SI's projected first round of the April NFL draft includes 10 nonseniors (shown in color), four of them in the first five picks of the draft. Note that only the first 20 draft positions were decided through last weekend's playoff games:
1 Bengals Dan Wilkinson, Ohio State DE
2 Colts Marshall Faulk, San Diego St. RB
3 Redskins Trent Dilfer, Fresno State QB
4 Patriots Antonio Langham, Alabama CB
5 Rams Heath Shuler, Tennessee QB
6 Buccaneers Aaron Taylor, Notre Dame OT
7 Falcons Trev Alberts, Nebraska OLB
8 Seahawks Bryant Young, Notre Dame DT
9 Browns Aaron Glenn, Texas A&M CB
10 Cardinals John Thierry, Alcorn State OLB
11 Bears Charles Johnson, Colorado WR
12 Eagles Jamir Miller, UCLA LB
13 Saints Doug Nussmeier, Idaho QB
14 Jets Fernando Smith, Jackson State DE
15 49ers *Darnay Scott, San Diego State WR
16 Dolphins Romeo Bandison, Oregon DL
17 Steelers Johnnie Morton, USC WR
18 Vikings #William Floyd, Florida State RB
19 Vikings Bernard Williams, Georgia OT
20 Lions Marcus Spears, Northwestern La. OT
Raiders Bam Morris, Texas Tech RB
Packers Errict Rhett, Florida RB
Giants Willie McGinest, USC LB
49ers Thomas Randolph, Kansas State CB
Chiefs Cory Fleming, Tennessee WR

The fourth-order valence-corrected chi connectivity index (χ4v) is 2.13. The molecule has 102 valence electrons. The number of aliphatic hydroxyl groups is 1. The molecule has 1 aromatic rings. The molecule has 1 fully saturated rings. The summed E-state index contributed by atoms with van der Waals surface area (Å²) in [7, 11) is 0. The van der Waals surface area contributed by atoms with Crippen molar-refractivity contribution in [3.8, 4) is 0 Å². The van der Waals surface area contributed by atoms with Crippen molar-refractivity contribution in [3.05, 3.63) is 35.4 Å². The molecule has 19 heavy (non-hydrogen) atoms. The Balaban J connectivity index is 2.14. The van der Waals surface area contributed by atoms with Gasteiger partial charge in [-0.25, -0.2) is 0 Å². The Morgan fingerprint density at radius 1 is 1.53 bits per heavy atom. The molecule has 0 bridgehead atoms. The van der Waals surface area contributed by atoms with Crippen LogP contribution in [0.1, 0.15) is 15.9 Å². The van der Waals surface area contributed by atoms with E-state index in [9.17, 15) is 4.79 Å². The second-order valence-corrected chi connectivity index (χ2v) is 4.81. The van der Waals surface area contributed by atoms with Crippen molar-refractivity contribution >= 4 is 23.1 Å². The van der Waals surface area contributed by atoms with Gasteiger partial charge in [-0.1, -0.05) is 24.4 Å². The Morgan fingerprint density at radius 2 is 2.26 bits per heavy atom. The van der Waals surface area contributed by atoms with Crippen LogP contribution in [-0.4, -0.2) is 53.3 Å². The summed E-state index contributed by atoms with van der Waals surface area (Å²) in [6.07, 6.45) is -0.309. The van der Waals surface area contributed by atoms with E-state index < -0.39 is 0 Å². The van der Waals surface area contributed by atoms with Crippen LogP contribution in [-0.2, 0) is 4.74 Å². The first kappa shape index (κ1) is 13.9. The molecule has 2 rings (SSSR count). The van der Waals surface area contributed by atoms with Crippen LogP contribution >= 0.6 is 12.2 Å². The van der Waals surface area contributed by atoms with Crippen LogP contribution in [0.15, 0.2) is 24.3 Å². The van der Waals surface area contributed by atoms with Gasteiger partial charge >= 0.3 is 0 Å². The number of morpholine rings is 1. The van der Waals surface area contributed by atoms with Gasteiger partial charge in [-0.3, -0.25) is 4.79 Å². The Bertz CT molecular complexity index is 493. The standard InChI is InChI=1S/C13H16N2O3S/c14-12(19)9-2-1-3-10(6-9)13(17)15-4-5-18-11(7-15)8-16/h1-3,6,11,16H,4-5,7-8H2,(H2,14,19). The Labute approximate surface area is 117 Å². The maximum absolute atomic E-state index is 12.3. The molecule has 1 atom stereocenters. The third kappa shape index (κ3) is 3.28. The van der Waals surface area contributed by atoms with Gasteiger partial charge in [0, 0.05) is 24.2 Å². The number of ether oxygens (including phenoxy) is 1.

Oilers David Palmer, Alabama WR/KR
Bills Chuck Levy, Arizona RB/WR
Cowboys Tim Ruddy, Notre Dame C
*Acquired in trade with Chargers
#Acquired in trade with Broncos
•Arnold Weber (SCORECARD, Jan. 10), the president of Northwestern and a front-runner for the barely remembered office of baseball commissioner, is a member of the board of directors of the Tribune Co., which owns the Chicago Cubs and holds the telecast rights to seven major league teams.
Jerry Reinsdorf, owner of the Chicago White Sox and one of the most powerful figures in baseball, is a member of the board of trustees of...Northwestern.
Small world, isn't it?
•At week's end a group that includes Wayne Huizenga, the Blockbuster Video tycoon, was considered the leader in the battle to buy Paramount Communications, the parent company of Madison Square Garden and the New York Rangers. Since the NHL prohibits an individual or company from owning more than one team in the league, and since Huizenga already owns the NHL Florida Panthers, one must assume the league is watching the possible transaction with interest.
•Mike Tyson has been granted a hearing by the Indiana court of appeals on a technicality and may be back in court as early as next month. While sources say there is virtually no chance that Tyson's conviction will be overturned, the hearing represents a possible battleground for the case's two colorful and combative attorneys, Alan Dershowitz and prosecutor Greg Garrison, who will probably take the stand. "When I'm done with him," says Garrison of Dershowitz, "he'll wish he died as a child."
This Week's Sign That the Apocalypse Is Upon Us
When the Pro-Line Cap Co., a leading manufacturer of athletic caps, was told by federal inspectors that one of its plants near Fort Worth did not have enough women's rest rooms to accommodate its staff, the company responded not by building more rest rooms but by firing 30 women.
They Said It
The former world's No. 1-ranked tennis player, on his current slump: "At the moment, my best surface is my bed."